**There are references in this posting to the MARS mini-series. I am going to do my best to avoid spoilers (the fact is, I haven’t finished the last episode myself), but one man’s spoiler is another’s old news.
Over the holidays I recorded the NatGeo series MARS; this is a dramatized hypothetical mission to put mankind on Mars and create a permanent colony (not an exploratory mission as we saw in the excellent The Martian with Matt Damon) and interspersed with present-day discussion and action moving toward that goal in a documentary style.
I was really excited when I saw this series coming – as much as I liked The Martian, it was about a temporary human presence forced by an accident, the film completes as we applaud because everyone gets to leave the Red Planet. And that’s the end of it – the experience was too reminiscent of the way the Apollo missions became a stand-alone, isolated accomplishment that led to nothing sustainable.
I’ve said it several times that I’ve wanted to go to Mars (anyone listening? Space-X? NASA?), and although I thought it unlikely that I would get there (physically), I never dreamed that we wouldn’t have a presence there by… 20 years ago. I believe in the need because we need to NOT have all our species’ eggs in this one fragile basket (I’ve seen too many extinction-level disaster movies), and because HUMANS MUST PUSH BEYOND to remain vital (I know there are some who would prefer that we remain snowflakes and couch-potatoes, but I think their working for our trans-galactic opponents.)
This seems to be understood by those who choose to go to Mars – they are willing to accept the risk of making the journey, the danger of landing, and the difficulties of trying to survive on an inhospitable, unfamiliar planet in the hopes of creating something permanent. It put me in mind of the explorers, and then colonists throughout history who’ve ventured beyond their known boundaries to discover and then settle in the unknown. Sure, passengers on an ocean-going vessel knew that they would eventually land somewhere that they could breath and find food, but there was no guarantee that they, or even their ship, would make it across the watery expanse.
Injury and death come soon in the series, but the mission continues on, although there are rumblings from the financiers to pull the plug with each setback. The colony is in a particularly bad situation right now (I’ve been delayed from finishing the last episode for a week or so), and it’s beginning to grate on me. Not that things look bad – what’s getting me is that the people in charge on Earth appear ready to bring the effort to a halt – to give up and bring everyone back home. We’re not talking about innovators, or explorers – we’re talking financiers worried about losing money, and politicians afraid of losing votes. I hope they don’t get their way.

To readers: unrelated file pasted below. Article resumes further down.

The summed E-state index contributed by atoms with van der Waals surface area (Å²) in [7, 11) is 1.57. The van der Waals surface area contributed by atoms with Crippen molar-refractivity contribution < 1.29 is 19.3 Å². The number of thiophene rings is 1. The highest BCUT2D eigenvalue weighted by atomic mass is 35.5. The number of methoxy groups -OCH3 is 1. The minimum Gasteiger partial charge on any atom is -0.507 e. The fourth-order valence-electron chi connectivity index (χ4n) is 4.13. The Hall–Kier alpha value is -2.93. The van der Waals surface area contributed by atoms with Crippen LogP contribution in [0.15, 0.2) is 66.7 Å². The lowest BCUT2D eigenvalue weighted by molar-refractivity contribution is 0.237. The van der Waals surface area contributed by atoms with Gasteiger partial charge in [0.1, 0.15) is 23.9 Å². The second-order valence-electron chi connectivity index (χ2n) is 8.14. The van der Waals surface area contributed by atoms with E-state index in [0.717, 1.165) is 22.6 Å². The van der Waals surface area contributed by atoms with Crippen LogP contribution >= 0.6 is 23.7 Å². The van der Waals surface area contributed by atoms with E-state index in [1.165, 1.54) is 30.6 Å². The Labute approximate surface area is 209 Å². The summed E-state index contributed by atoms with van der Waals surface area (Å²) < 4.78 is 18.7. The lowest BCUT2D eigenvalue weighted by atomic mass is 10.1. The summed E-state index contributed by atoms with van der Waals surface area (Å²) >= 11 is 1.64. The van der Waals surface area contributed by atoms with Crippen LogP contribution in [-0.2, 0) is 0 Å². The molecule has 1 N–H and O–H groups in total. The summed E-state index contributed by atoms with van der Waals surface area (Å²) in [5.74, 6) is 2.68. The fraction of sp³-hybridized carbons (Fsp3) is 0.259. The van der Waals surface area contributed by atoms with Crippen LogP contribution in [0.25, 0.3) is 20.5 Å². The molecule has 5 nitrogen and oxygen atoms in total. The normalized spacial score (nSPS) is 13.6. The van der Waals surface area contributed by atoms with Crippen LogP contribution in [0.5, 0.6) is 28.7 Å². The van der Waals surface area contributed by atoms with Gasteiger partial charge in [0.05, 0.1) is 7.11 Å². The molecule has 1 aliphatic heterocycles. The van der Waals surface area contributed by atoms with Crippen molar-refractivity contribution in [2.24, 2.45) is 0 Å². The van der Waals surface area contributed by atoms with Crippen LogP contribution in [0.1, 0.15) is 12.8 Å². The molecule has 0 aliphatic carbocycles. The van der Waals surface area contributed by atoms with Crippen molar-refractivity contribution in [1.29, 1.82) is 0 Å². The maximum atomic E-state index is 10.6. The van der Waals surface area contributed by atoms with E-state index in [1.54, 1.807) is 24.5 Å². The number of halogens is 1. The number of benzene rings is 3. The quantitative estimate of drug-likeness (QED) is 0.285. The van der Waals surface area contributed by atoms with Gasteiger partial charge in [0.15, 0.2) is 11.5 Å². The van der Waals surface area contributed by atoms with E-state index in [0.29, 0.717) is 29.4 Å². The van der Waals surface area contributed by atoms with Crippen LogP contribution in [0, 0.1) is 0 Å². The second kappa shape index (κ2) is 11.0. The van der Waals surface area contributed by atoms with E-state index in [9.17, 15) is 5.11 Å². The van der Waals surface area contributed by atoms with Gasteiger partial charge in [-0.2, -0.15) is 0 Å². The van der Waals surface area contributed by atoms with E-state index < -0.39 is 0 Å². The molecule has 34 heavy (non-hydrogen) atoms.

If we’re going to ever get to Mars and hold onto it, we can’t listen to people who are only interested in their own personal interests, looking for the quick win; we need REAL LEADERSHIP. It’s in the human spirit to strive – to do these things “not because they are easy, but because they are hard.” We’ll need people in charge who will continue to remind us what it is, at our best, to be HUMAN.
My next story is all prepped and ready for ePub.
The Collective is ALL! At least that’s what Abbe’s been told, but events lead him to wonder if there might just be some intelligent life “out there.”
“The Collective Is All” is a short, speculative fiction that anthropomorphizes (that’s worth some Words With Friends points) the internal processes of our… processors. The release date is January 13th, but you can preorder now at all the usual places, including, but not limited to:
William Mangieri’s writing, including his latest publication Some More, And Yet Still Even More Things I Could Get OUT OF MY MIND , can be found in many places, including:
• Smashwords: https://www.smashwords.com/profile/view/NoTimeToThink
• Barnes & Noble: http://www.barnesandnoble.com/s/william-mangieri?store=book&keyword=william+mangieri
• Createspace (if you prefer physical books): https://www.createspace.com/pub/simplesitesearch.search.do?sitesearch_query=william+mangieri&sitesearch_type=STORE
To CONNECT WITH HIM (and LIKE and FOLLOW), go to
• His site on WordPress: https://williammangieri.wordpress.com
• “William Mangieri’s Writing Page” on Facebook at: http://www.facebook.com/NoTimeToThink
• His Goodreads author page: http://www.goodreads.com/author/show/6893616.William_Mangieri
• Or on twitter: @WilliaMangieri